Today (April 22) is “Earth Day”. It is an international event celebrated worldwide to ensure support for environmental protection.
2021 is the 51st anniversary of the anniversary celebration. “Restore Our Earth” is the theme of this year’s Earth Day.
In 2009, the United Nations designated April 22 as “International Mother Earth Day.”
This year, seven major climate-related events will be held simultaneously on April 22. Events include the Climate Leaders Summit hosted by the U.S. and the Index Climate Action Summit to finance the zero-emission race.
The leading countries agreed to take much more vital and concrete steps to protect the climate.
The largest polluter in the world is, unsurprisingly, China. China is responsible for a massive portion of the pollution today.
However, China’s recovery from the pandemic is mainly dependent on commodity-intensive sectors such as construction. It means that the construction, the reason for the pollution, can also become the reason for the inflation. It seems China has to choose between inflation and pollution.
Inflation or Pollution?
China’s massive steel industry is a scene of conflict between economic growth and the green plan.
Since 2008, in China, steel coils used in automobiles, construction, and other fields have the highest prices. Aluminum (also the subject of carbon policy) has reached its highest level in a decade. Strong demand also plays a significant role while supply is reduced. It is because China’s recovery from the pandemic depends on the commodity-intensive construction sector. Allowing inflation to overheat will bring risks to the economy. It will reduce demand for products or prompt the authorities to restrict monetary and fiscal measures that promote growth.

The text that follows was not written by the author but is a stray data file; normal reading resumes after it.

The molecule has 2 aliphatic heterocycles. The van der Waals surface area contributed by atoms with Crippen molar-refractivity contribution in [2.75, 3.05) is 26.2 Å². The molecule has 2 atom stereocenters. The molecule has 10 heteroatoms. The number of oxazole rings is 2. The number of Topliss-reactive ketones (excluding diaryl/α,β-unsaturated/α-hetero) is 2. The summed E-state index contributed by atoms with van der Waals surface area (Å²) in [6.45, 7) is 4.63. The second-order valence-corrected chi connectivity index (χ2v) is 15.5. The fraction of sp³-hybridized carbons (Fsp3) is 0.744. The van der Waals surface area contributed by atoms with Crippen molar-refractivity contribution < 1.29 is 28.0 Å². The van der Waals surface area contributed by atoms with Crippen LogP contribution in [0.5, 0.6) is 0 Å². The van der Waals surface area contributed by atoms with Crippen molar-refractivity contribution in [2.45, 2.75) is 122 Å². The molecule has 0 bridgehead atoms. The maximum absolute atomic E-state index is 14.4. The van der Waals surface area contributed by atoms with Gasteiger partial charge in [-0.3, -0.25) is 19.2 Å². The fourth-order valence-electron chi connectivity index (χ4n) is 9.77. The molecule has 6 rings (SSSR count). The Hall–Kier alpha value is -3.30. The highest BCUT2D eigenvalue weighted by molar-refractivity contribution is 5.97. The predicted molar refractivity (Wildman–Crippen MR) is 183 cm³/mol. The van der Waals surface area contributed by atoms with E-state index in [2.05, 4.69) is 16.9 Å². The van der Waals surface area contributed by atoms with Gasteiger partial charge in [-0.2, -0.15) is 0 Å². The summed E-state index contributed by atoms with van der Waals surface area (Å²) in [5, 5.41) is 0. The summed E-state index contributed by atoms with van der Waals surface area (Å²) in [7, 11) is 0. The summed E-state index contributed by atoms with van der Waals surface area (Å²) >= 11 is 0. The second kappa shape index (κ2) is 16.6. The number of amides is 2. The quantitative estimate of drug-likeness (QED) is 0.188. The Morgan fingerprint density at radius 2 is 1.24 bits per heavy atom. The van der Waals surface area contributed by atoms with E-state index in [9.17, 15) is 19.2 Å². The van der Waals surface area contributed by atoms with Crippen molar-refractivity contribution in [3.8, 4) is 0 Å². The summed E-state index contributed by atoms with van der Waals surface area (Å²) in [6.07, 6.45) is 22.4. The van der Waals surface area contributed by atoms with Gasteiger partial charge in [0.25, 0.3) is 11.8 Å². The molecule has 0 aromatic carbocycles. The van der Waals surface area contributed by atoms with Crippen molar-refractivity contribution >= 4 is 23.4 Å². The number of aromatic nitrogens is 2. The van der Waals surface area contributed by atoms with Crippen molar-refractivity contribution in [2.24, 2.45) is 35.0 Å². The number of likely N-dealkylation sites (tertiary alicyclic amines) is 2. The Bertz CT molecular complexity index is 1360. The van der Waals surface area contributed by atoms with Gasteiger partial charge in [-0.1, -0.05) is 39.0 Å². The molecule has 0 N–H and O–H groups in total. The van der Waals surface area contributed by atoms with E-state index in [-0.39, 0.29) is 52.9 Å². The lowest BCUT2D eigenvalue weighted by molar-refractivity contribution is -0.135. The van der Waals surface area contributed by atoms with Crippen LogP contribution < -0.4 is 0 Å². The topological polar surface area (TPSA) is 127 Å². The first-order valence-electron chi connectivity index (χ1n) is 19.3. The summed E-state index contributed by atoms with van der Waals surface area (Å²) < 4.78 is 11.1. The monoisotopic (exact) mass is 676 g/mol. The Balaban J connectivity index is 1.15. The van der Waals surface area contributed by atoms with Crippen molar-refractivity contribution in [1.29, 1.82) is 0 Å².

The focus of global attention has gone far beyond steel because countries have developed a route to escape the pandemic. China has not broken down its producer price index by specific industry. The steel industry is vital to its economy, with a large number of employees. The price effect of suppressing supply suggests the government will take a cautious path when restructuring dirty but essential industries.
China’s Steel Industry Is a Key Problem for Our Planet Now
China’s steel output is more than 50% of the world’s steel production. The authorities have long regarded this sector as a target of continuous pollution. However, it’s not just chimney smoke that caught the government’s attention. This industry accounts for about 15% of China’s annual carbon emissions into the atmosphere.
China also announced that it would start working on a carbon-neutral economy plan by 2060. However, the date is still too far from now. The earth needs protection right now. Countries need to take more strict and accurate steps to guard our mother planet.